‘The sound of men arguing over our personal reproductive health choices hurts my ears and it offends my very core,’ wailed NSW Greens MP Jenny Leong last week, although not when that man is Independent MP, Alex Greenwich, the proud ‘father’ of the Reproductive Health Care Reform Bill 2019, which he introduced into the NSW parliament on August 8.
Greenwich, who married his husband in 2012, would like to have kids one day, but it’s not an immediate priority. ‘Paul Keating proven wrong: “two blokes and a cocker spaniel (or fox terrier x whippet rescue dog named Max)” do constitute a family,’ he tweeted in 2017. Most weekends, after walking Max, he and his husband go ‘somewhere lovely to eat – we’re foodies,’ and then watch ‘soapies like Revenge or reruns of Dynasty.’ ‘We’re no different from any other married couple,’ he says, which may be true in his electorate of Sydney — it has more young, rich, gay men than any other state seat, the lowest proportion of households with children (only one in ten) and the highest proportion of same-sex couples (one in ten) who are overwhelmingly male.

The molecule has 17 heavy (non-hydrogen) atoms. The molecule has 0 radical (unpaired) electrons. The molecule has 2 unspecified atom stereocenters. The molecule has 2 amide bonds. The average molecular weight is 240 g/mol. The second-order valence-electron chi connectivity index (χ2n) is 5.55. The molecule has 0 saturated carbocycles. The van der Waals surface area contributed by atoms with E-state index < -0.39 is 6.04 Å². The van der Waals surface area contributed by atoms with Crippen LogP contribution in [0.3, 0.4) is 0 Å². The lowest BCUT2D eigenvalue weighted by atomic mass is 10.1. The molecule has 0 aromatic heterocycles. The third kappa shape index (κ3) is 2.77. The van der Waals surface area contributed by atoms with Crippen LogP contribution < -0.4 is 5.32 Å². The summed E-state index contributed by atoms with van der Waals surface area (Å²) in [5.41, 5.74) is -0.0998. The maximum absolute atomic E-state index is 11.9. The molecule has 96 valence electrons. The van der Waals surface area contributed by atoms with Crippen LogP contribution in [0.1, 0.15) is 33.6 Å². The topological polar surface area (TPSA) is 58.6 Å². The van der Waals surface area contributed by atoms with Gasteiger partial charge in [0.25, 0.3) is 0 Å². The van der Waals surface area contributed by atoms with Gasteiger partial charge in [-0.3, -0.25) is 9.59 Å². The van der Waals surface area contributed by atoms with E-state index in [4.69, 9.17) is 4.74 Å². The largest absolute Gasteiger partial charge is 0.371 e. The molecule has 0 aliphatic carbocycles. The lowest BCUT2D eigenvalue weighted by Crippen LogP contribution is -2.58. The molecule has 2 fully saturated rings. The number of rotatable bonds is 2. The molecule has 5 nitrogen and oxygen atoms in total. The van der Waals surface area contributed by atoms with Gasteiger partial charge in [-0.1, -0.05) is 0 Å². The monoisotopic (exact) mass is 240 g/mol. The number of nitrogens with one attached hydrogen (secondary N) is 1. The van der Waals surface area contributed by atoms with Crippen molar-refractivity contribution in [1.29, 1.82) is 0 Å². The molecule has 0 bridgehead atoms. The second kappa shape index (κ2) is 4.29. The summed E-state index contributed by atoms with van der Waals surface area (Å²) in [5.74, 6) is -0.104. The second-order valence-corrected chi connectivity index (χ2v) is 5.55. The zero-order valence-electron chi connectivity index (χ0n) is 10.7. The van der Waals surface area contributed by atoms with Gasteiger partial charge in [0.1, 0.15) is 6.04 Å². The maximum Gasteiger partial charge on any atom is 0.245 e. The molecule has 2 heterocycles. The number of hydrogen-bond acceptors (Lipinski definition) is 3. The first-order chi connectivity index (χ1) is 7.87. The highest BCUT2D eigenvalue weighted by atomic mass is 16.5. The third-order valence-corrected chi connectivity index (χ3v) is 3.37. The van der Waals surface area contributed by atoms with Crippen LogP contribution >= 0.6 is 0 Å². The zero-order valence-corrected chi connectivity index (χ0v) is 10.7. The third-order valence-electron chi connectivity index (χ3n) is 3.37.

Introducing his bill, Greenwich did not speak about his personal experience of abortion, which is, presumably, limited, but of a 28-year old mother of five in Blacktown, who, in 2015, was pressured by her boyfriend to have an abortion at 26 weeks because he didn’t want to have a child. Clinics told her it was too late, so she procured tablets and induced an abortion at 28 weeks. Feeling ill, she was taken to hospital where an emergency caesarean section was performed and both she and the child survived, as do 90 percent of babies born at 27 weeks.